Depression is a very common mental health concern. In 2016 the National Institute of Mental Health estimated that 16.2 million adults in the U.S. had at least one major depressive episode. Depression is different than periodic sadness. We all become sad at times and this sadness can even last for several days. Depression is occurring when a heavy sadness is felt most of the days for 2 or more weeks. This sadness often feels like the world is grayer and nothing is as enjoyable as it used to be. When depression settles in people also often report having: difficulty maintaining good sleep, feeling tired all the time, feeling like their body is heavy and slow moving, appetite and weight changes, feelings of worthlessness and hopelessness, stress from taking on guilt for everything that happens, and thoughts of wanting to die and/or thoughts of suicide. Depression is a commonly used term and there are several different types of depression that fall under the title of Depressive Disorders.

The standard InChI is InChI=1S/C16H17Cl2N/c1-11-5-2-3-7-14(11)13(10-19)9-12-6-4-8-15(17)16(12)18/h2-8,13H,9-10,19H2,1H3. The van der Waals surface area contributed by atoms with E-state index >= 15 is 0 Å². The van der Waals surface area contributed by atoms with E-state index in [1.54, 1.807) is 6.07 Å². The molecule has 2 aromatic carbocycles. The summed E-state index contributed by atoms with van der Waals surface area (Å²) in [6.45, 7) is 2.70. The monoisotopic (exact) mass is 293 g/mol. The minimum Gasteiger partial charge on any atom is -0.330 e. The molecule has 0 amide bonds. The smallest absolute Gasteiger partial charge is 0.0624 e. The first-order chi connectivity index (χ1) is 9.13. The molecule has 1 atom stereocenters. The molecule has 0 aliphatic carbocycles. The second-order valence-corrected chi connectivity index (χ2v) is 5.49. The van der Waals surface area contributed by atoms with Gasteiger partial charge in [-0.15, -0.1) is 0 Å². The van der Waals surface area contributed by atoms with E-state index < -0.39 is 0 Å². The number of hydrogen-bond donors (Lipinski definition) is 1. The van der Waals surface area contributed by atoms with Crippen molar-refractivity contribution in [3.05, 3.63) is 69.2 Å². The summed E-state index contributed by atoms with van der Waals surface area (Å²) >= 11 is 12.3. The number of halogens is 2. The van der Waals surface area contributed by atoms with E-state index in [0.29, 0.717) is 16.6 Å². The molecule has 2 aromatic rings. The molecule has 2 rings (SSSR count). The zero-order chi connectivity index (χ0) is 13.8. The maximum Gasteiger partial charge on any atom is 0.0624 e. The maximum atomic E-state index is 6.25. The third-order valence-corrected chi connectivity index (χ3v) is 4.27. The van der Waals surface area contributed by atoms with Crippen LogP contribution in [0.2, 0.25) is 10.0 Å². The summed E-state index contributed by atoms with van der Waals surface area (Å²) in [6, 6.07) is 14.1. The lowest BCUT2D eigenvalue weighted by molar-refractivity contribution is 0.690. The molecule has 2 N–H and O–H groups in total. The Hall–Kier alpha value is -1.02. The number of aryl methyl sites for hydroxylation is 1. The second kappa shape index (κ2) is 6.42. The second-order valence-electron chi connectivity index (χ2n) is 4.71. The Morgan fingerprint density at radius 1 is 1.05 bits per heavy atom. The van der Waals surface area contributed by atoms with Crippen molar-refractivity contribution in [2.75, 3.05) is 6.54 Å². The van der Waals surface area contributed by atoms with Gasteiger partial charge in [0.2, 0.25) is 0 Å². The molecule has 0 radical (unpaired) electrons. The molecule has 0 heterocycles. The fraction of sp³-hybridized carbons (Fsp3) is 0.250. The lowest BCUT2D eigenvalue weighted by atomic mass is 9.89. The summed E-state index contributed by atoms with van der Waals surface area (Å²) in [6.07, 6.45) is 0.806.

If you have struggled with some of the symptoms noted here, then you may be experiencing a Depressive Disorder. The good news is that depression is also one of the most understood and researched mental health concern. This means that we know a lot about how to treat depression. The most recommended treatment at this time is Cognitive Behavioral Therapy also called “CBT” for short. This type of therapy teaches you to identify unhelpful thought patterns, challenge them, and change them into thoughts and beliefs that are healthy and helpful. With CBT you also learn many coping skills that provide the practice daily things that you can do to decrease symptoms of depression and change patterns of behavior that might worsen depression symptoms.
We are trained and experienced in offering CBT as well as other evidence based treatments for depression including Interpersonal Process Therapy and would love to talk with you about how this type of treatment may help you reach your health goals. Contact us today for more information.